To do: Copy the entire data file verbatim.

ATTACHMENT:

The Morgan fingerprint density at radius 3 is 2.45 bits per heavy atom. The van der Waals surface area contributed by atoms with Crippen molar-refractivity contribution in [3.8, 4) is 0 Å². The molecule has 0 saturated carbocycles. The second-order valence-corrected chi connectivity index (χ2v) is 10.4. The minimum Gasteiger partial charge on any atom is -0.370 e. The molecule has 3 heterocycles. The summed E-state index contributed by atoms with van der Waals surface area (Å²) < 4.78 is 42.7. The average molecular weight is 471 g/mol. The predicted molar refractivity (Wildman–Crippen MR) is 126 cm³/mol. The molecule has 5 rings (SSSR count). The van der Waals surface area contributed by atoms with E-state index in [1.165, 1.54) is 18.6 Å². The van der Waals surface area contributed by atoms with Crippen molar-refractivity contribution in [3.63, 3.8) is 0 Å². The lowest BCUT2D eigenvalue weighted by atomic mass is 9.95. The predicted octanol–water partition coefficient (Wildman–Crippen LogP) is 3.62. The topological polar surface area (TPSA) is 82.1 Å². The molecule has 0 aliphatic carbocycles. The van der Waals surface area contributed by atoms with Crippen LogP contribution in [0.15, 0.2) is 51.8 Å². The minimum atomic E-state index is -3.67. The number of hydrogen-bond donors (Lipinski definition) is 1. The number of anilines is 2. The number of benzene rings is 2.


The Morgan fingerprint density at radius 3 is 2.45 bits per heavy atom. The van der Waals surface area contributed by atoms with Crippen molar-refractivity contribution in [3.8, 4) is 0 Å². The molecule has 0 saturated carbocycles. The second-order valence-corrected chi connectivity index (χ2v) is 10.4. The minimum Gasteiger partial charge on any atom is -0.370 e. The molecule has 3 heterocycles. The summed E-state index contributed by atoms with van der Waals surface area (Å²) < 4.78 is 42.7. The average molecular weight is 471 g/mol. The predicted molar refractivity (Wildman–Crippen MR) is 126 cm³/mol. The molecule has 5 rings (SSSR count). The van der Waals surface area contributed by atoms with E-state index in [1.165, 1.54) is 18.6 Å². The van der Waals surface area contributed by atoms with Crippen molar-refractivity contribution in [3.63, 3.8) is 0 Å². The lowest BCUT2D eigenvalue weighted by atomic mass is 9.95. The predicted octanol–water partition coefficient (Wildman–Crippen LogP) is 3.62. The topological polar surface area (TPSA) is 82.1 Å². The molecule has 0 aliphatic carbocycles. The van der Waals surface area contributed by atoms with Crippen LogP contribution in [0.15, 0.2) is 51.8 Å². The minimum atomic E-state index is -3.67. The number of hydrogen-bond donors (Lipinski definition) is 1. The number of anilines is 2. The number of benzene rings is 2.